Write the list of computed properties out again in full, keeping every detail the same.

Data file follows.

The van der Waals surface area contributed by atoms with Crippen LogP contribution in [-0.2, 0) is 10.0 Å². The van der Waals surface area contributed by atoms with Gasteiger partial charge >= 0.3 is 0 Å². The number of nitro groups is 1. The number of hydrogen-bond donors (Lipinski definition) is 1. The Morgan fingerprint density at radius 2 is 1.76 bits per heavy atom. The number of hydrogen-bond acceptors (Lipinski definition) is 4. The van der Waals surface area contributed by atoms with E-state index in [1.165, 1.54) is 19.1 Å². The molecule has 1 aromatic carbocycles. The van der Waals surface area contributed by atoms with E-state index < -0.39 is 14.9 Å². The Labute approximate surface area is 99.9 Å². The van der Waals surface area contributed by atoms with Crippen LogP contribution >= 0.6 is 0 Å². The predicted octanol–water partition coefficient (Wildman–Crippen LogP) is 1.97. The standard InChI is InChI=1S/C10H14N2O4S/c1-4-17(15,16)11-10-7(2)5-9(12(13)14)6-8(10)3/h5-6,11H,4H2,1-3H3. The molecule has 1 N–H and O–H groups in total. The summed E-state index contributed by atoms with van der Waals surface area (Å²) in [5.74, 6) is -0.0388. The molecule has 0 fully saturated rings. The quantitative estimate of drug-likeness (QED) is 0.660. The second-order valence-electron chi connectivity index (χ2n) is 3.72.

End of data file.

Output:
The van der Waals surface area contributed by atoms with Crippen LogP contribution in [-0.2, 0) is 10.0 Å². The van der Waals surface area contributed by atoms with Gasteiger partial charge >= 0.3 is 0 Å². The number of nitro groups is 1. The number of hydrogen-bond donors (Lipinski definition) is 1. The Morgan fingerprint density at radius 2 is 1.76 bits per heavy atom. The number of hydrogen-bond acceptors (Lipinski definition) is 4. The van der Waals surface area contributed by atoms with E-state index in [1.165, 1.54) is 19.1 Å². The molecule has 1 aromatic carbocycles. The van der Waals surface area contributed by atoms with E-state index < -0.39 is 14.9 Å². The Labute approximate surface area is 99.9 Å². The van der Waals surface area contributed by atoms with Crippen LogP contribution >= 0.6 is 0 Å². The predicted octanol–water partition coefficient (Wildman–Crippen LogP) is 1.97. The standard InChI is InChI=1S/C10H14N2O4S/c1-4-17(15,16)11-10-7(2)5-9(12(13)14)6-8(10)3/h5-6,11H,4H2,1-3H3. The molecule has 1 N–H and O–H groups in total. The summed E-state index contributed by atoms with van der Waals surface area (Å²) in [5.74, 6) is -0.0388. The molecule has 0 fully saturated rings. The quantitative estimate of drug-likeness (QED) is 0.660. The second-order valence-electron chi connectivity index (χ2n) is 3.72.